3) Preview. This is such an easy thing to do and it makes a big difference for Complex Learners. By going over what is going to happen before it happens, kids get a chance to process things without the pressure of carrying out the plan. This takes away the anxiety of a new situation. It also shows that we’re all in this together and everyone is on the same page. For example, if you preview a visit from grandparents you would let a child know when they were arriving, what you were going to do during the visit, any behaviors or issues you anticipate, and when they are going to leave. In school you might preview field trips, class visitors, or picture day so students have a good understanding of what is going to happen and what is expected of them.
4) Use visual supports. This could be anything from a central calendar that the whole family uses, to a daily schedule written out and posted in your child’s room. Creating a checklist with each step of a routine spelled out makes tasks less daunting and allows kids to focus their mental energy on achieving the goal. This could be for a block of time (e.g., what has to happen during the morning routine) or for a specific activity (e.g., steps involved in brushing your teeth or what goes in your backpack to bring to school). Depending on your child’s age and learning preferences, these lists can be written or can be created using pictures. It also helps to carry a small white board with you to write or draw out expectations on the go or if something new comes up.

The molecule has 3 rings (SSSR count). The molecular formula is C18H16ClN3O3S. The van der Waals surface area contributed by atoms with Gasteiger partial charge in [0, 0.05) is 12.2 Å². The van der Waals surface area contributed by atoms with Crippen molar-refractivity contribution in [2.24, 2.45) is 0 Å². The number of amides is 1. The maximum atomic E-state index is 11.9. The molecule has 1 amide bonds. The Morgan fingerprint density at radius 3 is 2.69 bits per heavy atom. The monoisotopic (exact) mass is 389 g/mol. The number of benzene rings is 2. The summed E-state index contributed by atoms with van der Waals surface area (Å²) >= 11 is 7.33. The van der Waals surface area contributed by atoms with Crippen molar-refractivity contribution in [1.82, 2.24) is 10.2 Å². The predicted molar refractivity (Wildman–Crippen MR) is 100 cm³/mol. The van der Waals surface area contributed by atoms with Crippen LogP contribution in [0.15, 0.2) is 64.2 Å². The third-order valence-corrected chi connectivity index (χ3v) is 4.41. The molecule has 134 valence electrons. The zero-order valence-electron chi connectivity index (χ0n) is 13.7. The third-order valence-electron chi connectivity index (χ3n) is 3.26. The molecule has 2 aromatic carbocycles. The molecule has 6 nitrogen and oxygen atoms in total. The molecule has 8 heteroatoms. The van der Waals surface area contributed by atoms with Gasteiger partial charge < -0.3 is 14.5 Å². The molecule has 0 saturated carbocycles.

5) Timing is everything. Most Complex Learners have a poor sense of time and sequencing. It may take them an extraordinarily long time to get dressed or they may have no understanding of how long a homework assignment will take. Using timers and clocks is a great way to help kids learn how long tasks should take and helps set limits. A particularly helpful tool is a Time Timer. This clock uses a red disk to show the passage of time in a visual way. It can be extremely helpful for home, school, in the car and on vacation. Time Timers come in a variety of sizes to fit a variety of needs. You can find their products at http://www.timetimer.com.